The structure of a mirror angle-adjusting means 11 is particularly shown in FIGS. 3 and 4. The adjusting means 11 includes a mirror casing 20 having an opening. A mirror 21 is disposed at this opening. The rear side of the mirror 21 is held by a spherical coupling 22 of a support member 23 mounted inside the casing 20 so that the mirror 21 can tilt in any desired direction. An upper operation rod 24a and a lower operation rod 24b are mounted via spherical couplings to the mirror 21 in symmetrical relation vertically about he coupling 22. A left operation rod 25a and a right operation rod 25b, are mounted via spherical ouplings to the mirror in symmetrical relation horizontally about the coupling 22. These rods 24a, 24b, 25a, 25b are held to the support member 23 such that they can slide along their respective axes. One rod 24a of the vertically symmetrically arranged operation rods 24a and 24b is threaded. Similarly, one rod 25a and 25b is threaded. These threaded rods 24a and 25a are in mesh with gears 27a and 27b, respectively, mounted to the output shafts of electric motors 26a and 26b, respectively. The rods 24a and 24b are shifted forward and backward by appropriately driving the motor 26a, in order to tilt the mirror 21 upwardly and downwardly. When the rods 25a and 25b are similarly moved forward and backward, the mirror 21 is inclined left and right. By combining these operations, the mirror 21 can be inclined about the spherical coupling 22 in any desired direction.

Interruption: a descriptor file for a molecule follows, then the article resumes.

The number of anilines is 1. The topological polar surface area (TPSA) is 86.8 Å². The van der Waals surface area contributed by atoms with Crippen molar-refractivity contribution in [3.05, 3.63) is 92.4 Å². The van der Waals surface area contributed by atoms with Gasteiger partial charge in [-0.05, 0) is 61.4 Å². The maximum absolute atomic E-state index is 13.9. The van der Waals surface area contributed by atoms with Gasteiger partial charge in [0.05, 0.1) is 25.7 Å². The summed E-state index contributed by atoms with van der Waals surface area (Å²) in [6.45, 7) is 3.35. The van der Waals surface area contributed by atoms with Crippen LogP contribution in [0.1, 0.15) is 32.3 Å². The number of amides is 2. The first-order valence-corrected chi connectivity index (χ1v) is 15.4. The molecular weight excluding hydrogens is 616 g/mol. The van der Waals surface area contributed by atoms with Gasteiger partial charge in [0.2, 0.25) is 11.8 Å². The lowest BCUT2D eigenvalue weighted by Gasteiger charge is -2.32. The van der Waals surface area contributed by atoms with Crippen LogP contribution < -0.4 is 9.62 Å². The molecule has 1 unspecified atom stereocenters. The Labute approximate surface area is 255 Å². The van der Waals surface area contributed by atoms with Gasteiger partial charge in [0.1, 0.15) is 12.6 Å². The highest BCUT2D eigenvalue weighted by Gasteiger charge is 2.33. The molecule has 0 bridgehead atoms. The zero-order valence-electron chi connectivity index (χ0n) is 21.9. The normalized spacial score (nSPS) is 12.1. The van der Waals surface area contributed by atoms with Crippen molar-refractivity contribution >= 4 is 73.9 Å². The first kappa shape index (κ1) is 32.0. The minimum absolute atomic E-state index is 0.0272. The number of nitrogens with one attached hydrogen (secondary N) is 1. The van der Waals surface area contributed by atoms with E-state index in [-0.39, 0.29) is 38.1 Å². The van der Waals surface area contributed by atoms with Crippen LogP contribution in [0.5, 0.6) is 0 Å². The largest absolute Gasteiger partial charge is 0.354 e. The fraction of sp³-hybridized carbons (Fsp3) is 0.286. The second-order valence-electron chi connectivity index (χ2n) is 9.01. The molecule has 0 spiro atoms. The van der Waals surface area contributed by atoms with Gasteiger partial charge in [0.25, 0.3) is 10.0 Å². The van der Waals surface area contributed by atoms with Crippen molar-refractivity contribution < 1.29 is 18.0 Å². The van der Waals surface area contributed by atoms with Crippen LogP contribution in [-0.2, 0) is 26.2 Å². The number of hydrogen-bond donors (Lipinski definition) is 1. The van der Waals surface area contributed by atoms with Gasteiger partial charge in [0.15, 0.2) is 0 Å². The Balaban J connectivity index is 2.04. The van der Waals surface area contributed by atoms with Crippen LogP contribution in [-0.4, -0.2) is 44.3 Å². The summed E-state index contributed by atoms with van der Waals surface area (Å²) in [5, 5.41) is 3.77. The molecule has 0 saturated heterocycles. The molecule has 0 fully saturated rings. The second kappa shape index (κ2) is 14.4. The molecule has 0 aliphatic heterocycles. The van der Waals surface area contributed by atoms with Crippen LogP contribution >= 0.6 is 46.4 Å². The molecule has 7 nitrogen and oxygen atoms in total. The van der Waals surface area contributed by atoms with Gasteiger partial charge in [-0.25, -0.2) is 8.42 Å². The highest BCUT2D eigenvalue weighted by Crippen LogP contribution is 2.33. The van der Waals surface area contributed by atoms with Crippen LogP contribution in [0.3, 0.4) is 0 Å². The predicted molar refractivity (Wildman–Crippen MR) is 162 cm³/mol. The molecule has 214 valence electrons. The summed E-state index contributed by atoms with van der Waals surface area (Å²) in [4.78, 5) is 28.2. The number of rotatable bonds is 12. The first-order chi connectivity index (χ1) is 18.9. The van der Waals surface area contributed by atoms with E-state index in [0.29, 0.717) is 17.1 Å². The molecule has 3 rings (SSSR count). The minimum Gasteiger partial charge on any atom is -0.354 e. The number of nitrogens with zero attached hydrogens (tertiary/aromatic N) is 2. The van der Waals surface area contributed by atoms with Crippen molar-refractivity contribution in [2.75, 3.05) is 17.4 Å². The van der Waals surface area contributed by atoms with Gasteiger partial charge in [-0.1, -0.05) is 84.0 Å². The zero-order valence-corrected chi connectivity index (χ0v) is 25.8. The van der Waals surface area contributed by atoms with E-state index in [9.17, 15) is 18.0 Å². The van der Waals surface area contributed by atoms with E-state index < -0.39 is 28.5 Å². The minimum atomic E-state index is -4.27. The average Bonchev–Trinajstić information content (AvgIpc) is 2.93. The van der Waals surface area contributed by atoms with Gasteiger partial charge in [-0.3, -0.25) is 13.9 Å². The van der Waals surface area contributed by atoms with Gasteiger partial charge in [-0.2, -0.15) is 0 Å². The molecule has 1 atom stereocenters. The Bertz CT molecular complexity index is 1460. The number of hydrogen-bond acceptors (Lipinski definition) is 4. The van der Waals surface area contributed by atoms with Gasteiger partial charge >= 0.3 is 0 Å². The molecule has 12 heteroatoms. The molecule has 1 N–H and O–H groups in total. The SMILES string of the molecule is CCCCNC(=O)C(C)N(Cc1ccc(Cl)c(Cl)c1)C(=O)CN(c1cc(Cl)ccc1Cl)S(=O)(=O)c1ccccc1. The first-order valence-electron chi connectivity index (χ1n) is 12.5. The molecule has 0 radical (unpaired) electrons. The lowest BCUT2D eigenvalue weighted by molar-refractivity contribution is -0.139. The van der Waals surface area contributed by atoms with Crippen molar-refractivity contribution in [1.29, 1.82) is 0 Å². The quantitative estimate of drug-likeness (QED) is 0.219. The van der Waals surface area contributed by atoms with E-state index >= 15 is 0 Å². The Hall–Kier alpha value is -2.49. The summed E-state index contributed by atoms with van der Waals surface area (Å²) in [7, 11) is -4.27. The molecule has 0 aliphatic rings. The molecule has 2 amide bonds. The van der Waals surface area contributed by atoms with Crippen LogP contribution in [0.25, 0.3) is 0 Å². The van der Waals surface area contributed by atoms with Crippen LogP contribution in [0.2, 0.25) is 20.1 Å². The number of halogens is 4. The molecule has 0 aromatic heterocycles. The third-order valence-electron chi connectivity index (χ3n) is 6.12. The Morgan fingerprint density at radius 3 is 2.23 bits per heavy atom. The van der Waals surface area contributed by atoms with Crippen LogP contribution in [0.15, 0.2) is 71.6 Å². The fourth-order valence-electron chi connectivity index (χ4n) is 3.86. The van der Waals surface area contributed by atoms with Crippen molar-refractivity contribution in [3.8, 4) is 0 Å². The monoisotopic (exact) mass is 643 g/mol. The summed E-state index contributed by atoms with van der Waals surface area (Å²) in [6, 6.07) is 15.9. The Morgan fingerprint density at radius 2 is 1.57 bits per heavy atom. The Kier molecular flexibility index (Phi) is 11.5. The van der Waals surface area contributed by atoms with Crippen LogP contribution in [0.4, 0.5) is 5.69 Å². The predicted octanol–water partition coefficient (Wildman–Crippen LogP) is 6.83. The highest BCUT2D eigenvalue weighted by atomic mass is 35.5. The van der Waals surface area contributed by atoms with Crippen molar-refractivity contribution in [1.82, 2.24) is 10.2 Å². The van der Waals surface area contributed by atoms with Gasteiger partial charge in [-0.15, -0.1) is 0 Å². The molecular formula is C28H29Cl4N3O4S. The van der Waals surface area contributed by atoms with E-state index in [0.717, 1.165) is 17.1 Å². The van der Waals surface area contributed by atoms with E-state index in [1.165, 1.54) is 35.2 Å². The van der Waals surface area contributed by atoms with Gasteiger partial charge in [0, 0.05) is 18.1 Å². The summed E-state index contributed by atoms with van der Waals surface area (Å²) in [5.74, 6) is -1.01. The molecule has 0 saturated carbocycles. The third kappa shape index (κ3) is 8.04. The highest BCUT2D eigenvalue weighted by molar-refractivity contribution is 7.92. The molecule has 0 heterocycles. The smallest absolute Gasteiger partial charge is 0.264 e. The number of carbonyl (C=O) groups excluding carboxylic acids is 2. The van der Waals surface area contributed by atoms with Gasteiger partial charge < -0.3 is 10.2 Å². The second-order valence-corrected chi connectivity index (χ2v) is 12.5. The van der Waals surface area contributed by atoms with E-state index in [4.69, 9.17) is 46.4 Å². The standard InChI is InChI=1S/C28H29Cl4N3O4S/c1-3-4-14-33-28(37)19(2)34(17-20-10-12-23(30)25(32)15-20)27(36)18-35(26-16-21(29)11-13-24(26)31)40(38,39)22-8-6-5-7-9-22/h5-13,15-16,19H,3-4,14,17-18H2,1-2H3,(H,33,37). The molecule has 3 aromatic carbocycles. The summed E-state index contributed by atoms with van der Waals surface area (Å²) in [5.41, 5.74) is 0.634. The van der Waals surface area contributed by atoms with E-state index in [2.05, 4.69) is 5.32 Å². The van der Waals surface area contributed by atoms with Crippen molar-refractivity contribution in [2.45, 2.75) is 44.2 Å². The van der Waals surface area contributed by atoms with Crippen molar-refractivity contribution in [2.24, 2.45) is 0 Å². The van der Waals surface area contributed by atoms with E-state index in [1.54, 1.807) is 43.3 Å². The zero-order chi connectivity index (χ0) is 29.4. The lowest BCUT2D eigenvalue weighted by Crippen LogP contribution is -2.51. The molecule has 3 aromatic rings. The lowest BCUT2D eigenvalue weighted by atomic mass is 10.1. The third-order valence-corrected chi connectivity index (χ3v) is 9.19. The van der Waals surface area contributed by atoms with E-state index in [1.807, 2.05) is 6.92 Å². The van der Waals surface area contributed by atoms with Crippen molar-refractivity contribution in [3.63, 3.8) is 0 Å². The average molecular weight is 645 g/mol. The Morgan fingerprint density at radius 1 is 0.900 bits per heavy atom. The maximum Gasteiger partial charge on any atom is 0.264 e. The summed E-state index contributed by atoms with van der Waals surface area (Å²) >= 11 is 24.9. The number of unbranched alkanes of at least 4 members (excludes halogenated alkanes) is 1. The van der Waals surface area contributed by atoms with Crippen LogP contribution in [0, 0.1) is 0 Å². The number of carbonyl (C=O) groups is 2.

Referring next to FIG. 5, there is shown one specific example of a means which adjusts the position D of the driver's seat. The driver's seat S is fixedly mounted on a sliding support 30 to which a rack 31 is attached. A pinion 32 is in mesh with the rack 31 and attached to the output shaft of an electric motor 33. When the motor 33 is driven, the seat S is moved forward or backward, i.e., the seat is moved toward or away from the steering wheel H. This constitutes the seat longitudinal position-adjusting means 12S. The backrest inclination=adjusting means 12B for adjusting the reclining angle of the backrest B is composed of an electric motor 34, a gear 35 mounted to the output shaft of the motor 34, and another gear 36 that is in mesh with the gear 35. The gear 36 is mounted to the backrest B.